Defense Department budget includes a possible boost for New England footwear companies
By James T. Brett
In mid-May, the U.S. House of Representatives passed its version of the National Defense Authorization Act (NDAA) for fiscal year 2017, and recently the U.S. Senate followed suit. The NDAA is the federal law that lays out the annual budget and expenditures for the U.S. Department of Defense (DOD), including all branches of the military.
Both the House and Senate versions of the NDAA included language instructing the U.S. Department of Defense to adhere to a long-established law known as the Berry Amendment. First passed in 1941, the Berry Amendment requires DOD to purchase — to the greatest extent possible – American-made clothing and textiles for U.S. soldiers.
Unfortunately, for more than a decade, DOD has not abided by this rule with respect to training shoes for new recruits. Since FY 2002, DOD has instead provided new recruits with cash allowances to purchase training shoes, which are not required to be American-made. The explanation: DOD asserted that it was difficult to find suitable athletic footwear that was made entirely in the United States.
However in recent years, American companies, such as New England’s own New Balance and Saucony, have made significant financial investments in equipment in order to produce footwear that is 100 percent American-made, and therefore fully compliant with the Berry Amendment.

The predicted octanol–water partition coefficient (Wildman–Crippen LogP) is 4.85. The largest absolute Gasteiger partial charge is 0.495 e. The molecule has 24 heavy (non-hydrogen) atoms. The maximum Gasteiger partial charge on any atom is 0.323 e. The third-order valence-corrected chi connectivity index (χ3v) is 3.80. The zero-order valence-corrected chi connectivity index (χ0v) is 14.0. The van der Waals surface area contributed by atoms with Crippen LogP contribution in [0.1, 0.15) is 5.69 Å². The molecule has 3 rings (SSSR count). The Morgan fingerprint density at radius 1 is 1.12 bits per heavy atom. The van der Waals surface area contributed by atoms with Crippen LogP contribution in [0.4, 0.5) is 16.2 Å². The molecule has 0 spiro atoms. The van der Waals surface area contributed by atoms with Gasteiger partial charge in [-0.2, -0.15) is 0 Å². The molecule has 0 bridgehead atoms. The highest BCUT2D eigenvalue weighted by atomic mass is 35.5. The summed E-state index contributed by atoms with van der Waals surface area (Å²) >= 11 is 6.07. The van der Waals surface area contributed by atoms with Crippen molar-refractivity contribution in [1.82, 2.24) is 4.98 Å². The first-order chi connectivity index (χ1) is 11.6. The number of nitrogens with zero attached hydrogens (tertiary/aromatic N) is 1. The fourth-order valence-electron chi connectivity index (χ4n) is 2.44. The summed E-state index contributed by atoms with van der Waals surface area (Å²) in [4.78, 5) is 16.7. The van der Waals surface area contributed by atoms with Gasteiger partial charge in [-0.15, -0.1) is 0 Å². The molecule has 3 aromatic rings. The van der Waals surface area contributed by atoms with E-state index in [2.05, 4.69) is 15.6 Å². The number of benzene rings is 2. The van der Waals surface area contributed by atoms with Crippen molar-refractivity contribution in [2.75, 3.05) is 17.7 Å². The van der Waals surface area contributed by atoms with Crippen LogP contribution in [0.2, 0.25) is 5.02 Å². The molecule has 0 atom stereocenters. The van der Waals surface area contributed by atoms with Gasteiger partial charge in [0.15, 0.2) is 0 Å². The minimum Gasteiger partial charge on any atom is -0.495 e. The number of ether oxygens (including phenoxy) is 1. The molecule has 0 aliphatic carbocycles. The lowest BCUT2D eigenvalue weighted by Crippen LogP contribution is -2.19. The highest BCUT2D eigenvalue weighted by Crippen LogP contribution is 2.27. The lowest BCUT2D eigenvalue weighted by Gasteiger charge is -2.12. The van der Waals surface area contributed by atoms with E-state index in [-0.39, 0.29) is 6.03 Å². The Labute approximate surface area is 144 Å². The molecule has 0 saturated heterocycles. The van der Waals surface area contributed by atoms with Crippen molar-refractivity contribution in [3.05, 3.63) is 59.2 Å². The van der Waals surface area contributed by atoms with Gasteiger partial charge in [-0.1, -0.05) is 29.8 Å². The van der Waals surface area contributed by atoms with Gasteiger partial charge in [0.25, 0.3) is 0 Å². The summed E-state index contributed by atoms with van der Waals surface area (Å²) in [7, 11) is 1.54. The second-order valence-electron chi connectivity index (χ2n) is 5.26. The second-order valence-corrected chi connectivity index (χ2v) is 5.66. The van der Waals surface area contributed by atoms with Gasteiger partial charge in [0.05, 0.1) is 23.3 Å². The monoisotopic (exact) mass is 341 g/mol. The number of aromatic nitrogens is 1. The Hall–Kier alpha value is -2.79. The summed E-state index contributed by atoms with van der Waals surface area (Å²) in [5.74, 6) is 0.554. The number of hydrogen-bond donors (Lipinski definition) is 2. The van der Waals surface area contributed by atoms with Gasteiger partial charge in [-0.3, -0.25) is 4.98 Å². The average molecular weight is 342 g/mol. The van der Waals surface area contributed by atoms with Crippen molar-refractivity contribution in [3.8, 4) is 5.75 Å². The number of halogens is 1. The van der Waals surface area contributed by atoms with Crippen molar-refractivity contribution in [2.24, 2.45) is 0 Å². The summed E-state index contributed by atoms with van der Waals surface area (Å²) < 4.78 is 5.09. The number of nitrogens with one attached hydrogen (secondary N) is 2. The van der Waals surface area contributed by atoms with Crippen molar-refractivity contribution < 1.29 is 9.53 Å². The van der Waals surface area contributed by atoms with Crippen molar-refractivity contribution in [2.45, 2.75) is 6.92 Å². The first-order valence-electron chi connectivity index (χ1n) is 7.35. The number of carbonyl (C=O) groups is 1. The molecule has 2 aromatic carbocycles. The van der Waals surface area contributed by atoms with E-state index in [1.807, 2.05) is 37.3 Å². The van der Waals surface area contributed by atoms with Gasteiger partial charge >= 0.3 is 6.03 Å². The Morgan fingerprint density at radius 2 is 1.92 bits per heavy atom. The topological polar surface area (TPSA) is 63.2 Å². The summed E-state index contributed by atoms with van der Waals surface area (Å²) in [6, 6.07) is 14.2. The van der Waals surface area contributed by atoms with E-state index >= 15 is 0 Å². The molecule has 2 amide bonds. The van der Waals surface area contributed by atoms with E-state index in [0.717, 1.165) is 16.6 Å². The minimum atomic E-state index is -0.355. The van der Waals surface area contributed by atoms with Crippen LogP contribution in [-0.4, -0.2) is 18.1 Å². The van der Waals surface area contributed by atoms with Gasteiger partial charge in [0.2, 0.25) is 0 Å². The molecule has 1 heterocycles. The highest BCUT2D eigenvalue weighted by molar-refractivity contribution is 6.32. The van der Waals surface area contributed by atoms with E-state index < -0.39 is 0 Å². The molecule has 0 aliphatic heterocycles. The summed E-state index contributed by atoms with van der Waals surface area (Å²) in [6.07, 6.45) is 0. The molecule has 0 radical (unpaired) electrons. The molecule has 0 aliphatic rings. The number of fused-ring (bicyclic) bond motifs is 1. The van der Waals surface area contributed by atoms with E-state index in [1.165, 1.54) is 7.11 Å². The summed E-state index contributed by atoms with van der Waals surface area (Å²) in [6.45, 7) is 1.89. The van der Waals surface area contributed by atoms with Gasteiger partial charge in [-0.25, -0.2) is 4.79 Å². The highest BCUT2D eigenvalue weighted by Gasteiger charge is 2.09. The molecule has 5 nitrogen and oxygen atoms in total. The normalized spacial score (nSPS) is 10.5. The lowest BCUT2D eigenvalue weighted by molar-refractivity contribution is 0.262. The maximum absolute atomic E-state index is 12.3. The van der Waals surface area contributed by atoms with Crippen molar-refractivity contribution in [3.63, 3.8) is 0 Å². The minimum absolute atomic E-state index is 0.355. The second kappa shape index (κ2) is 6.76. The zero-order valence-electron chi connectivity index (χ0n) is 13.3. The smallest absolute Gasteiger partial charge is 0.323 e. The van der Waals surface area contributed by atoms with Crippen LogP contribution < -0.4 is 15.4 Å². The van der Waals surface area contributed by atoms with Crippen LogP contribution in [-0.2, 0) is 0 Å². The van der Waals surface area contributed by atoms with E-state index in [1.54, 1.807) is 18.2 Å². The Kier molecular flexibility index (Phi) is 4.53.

In adding this Berry Amendment language to the NDAA, Congress has sent a clear message that DOD needs to drop their reasoning for circumventing the law, buy American with regard to training shoes, and support U.S. manufacturing jobs.
Here in New England, New Balance employs some 1,400 people at five manufacturing facilities throughout the region. When and if DOD follows the Berry Amendment and purchases American-made recruit training shoes, American companies like New Balance could compete for work to produce some 150,000 pairs of shoes for the military, potentially adding even more valuable New England jobs.
Inclusion of this important provision in the NDAA is the result of a strong bipartisan effort on the part of several New England lawmakers.
The law on this matter is clear, and it has been on the books for 75 years. The time has come for DOD to listen to Congress and follow the Berry Amendment — to ensure that our troops are wearing “Made in the USA” shoes as they train to defend our country and in doing so support American jobs.
James T. Brett is CEO of The New England Council.
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